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the Office of Education Research at the National Institute of Education (NIE), Singapore, will be holding its inaugural Learning Day on Monday 22nd August 2016.
the venue will be at the conference room on the ground floor of the administration block of the NIE.
the event will began at 11 am with a welcome and lunch, from noon till 2 pm visitors are welcome to engage with the Principal Investigators and their respective research teams, and there will be a tea reception at 2:30 pm.
Disciplinary Intuitions / the Six Learnings curriculum framework and Maker Motes will have its very own booth - we’d love for you to drop by if you happen to be in campus :-)
through God’s grace, my team’s work on Disciplinary Intuitions / Six Learnings was chosen to be the subject of the very first Research in Practice video commissioned by the Office of Education Research at the National Institute of Education.
the video has been five months in the making, and has been expertly put together by Zing Media Pte Ltd :-)
our deep gratitude to the school leadership, teachers, and students of the two schools featured in the video, namely Bishan Park Secondary and CHIJ St Nicholas Girls’.
This video represents the debut of a translation of Disciplinary Intuitions / the Six Learnings into an exciting realm, that of analog circuit design.
Nine months’ in the making, and primarily the work of Derek Chua in close consultation with A/P Andy Khong of the School of Electrical and Electronic Engineering (EEE) of the Nanyang Technological University (NTU), the learning environment is funded by an NTU ‘Excellence in Education’ (EdeX) grant and is being used in the first-year undergraduate course IM1002 Analog Electronics.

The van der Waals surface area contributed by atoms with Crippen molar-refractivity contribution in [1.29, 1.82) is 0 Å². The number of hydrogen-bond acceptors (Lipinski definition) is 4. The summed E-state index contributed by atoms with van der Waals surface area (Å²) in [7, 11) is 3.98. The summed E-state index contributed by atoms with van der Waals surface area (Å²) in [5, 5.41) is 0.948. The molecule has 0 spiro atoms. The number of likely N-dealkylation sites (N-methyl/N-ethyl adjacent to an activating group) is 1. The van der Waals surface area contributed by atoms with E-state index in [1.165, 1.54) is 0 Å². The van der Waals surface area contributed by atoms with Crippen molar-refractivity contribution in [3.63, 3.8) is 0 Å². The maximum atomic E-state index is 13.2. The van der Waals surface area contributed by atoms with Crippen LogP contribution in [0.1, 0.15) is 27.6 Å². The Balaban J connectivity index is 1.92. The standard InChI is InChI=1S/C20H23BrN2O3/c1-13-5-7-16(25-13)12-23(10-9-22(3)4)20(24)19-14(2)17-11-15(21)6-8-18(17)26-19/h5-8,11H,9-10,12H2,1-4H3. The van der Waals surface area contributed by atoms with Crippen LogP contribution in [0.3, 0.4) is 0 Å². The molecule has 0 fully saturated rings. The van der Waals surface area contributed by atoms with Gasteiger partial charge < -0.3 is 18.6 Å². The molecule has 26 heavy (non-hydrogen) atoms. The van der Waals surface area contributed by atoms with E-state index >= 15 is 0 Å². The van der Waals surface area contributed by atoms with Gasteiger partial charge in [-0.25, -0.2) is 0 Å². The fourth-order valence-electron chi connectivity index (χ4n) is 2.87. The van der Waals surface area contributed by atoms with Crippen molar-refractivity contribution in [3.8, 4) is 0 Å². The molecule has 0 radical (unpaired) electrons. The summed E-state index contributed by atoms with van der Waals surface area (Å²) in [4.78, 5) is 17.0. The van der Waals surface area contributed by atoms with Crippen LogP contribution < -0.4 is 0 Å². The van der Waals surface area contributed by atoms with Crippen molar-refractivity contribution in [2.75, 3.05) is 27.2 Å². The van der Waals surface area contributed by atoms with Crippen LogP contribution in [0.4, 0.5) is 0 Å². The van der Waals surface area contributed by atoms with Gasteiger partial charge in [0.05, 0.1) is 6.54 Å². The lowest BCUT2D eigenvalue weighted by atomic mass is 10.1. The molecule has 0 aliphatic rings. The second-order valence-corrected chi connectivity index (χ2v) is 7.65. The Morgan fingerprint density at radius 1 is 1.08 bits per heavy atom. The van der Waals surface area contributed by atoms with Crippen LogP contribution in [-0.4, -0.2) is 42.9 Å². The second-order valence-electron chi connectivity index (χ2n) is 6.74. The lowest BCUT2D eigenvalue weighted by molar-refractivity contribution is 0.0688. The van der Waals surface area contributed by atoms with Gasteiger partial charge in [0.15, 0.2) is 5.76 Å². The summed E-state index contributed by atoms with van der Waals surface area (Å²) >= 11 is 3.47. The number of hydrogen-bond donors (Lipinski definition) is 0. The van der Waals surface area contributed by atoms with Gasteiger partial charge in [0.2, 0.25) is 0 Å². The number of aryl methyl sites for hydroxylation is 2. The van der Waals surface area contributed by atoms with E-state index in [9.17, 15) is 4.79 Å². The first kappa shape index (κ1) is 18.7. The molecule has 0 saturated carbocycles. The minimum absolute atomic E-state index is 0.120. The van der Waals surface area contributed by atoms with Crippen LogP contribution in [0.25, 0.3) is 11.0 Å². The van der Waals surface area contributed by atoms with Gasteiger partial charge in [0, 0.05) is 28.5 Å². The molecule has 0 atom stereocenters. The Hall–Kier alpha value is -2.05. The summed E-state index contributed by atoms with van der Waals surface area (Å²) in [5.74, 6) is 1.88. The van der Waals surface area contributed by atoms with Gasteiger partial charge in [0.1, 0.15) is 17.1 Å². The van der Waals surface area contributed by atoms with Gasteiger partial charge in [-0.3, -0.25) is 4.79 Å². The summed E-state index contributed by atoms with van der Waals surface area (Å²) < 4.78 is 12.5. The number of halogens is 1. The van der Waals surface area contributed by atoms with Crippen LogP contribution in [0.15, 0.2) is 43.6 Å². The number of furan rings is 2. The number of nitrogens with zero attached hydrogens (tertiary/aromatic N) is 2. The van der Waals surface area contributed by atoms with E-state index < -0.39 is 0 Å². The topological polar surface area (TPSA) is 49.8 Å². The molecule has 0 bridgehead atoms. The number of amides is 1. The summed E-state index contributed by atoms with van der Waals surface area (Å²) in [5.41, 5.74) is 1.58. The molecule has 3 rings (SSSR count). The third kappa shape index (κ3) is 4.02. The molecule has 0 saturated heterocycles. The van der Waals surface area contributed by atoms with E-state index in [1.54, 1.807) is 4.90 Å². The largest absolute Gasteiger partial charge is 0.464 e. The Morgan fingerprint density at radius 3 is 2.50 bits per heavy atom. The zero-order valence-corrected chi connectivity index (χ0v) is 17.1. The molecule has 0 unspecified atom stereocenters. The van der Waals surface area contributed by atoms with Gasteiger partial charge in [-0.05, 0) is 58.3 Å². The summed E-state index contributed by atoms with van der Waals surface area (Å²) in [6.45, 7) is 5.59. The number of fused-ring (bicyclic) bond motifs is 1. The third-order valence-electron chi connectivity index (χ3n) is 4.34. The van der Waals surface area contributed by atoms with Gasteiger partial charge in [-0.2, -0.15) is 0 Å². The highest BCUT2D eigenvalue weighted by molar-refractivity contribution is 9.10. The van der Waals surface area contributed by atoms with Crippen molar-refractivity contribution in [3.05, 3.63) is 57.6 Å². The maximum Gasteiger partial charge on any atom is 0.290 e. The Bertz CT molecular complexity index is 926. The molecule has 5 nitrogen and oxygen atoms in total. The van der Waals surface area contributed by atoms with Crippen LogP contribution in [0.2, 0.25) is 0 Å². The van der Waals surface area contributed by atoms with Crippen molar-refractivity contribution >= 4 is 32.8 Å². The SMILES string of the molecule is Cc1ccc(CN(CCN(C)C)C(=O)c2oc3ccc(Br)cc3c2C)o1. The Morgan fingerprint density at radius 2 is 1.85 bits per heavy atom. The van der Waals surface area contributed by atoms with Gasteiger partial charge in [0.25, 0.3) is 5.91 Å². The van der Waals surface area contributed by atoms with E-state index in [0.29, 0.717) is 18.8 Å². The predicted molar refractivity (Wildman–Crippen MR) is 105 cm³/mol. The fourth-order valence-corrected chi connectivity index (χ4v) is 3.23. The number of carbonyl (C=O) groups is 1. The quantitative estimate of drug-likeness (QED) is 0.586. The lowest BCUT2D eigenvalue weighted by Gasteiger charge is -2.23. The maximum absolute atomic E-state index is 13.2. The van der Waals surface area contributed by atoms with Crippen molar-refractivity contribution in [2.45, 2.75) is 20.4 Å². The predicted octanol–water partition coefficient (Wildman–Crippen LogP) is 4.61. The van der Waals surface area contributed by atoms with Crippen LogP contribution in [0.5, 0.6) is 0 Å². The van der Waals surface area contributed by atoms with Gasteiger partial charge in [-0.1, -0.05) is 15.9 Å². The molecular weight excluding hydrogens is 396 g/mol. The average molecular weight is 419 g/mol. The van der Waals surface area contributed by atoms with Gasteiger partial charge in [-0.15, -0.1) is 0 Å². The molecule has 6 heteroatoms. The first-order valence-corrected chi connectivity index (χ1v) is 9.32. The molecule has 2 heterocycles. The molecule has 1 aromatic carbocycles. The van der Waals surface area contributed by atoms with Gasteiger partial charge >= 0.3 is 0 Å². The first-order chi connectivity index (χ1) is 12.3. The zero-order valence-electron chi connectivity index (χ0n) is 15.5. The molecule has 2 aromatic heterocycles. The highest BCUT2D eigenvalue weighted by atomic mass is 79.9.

We have dubbed the approach ‘Chart-a-Path: Analog Circuits’ :-) it is hopefully the first of many iterations of the ‘Chart-a-Path’ design paradigm :-)
next week, i will be attending the first Regional Meeting of the Asia Research Grant Program, through which my team and i will have the opportunity work with the Vice-Dean for Academics and Student Affairs, at the Faculty of Mathematics and Science Education, at the Universitas Pendidikan Indonesia (Education University of Indonesia).
over the course of 2016 and 2017, my team and i will be working with schools from across the Indonesian archipelago - God willing - as we collaborate with teachers from urban and peri-urban contexts on designing STEM curriculum using our Maker Motes approach.
for me, this collaboration means a great deal, because ninety years ago, my grandfather moved from Penang to Java to become an English teacher.
his first posting was at a school in Semarang. according to my aunt, granddad used to hike around the area with an English colleague.
after he married my grandmother in 1927, they moved to Sukaraja, where he took up another teaching position. it was around this time that the first talking movie arrived in Java, and granddad apparently rode a horse-drawn cart from Sukaraja to Pekalongan to watch the movie :-)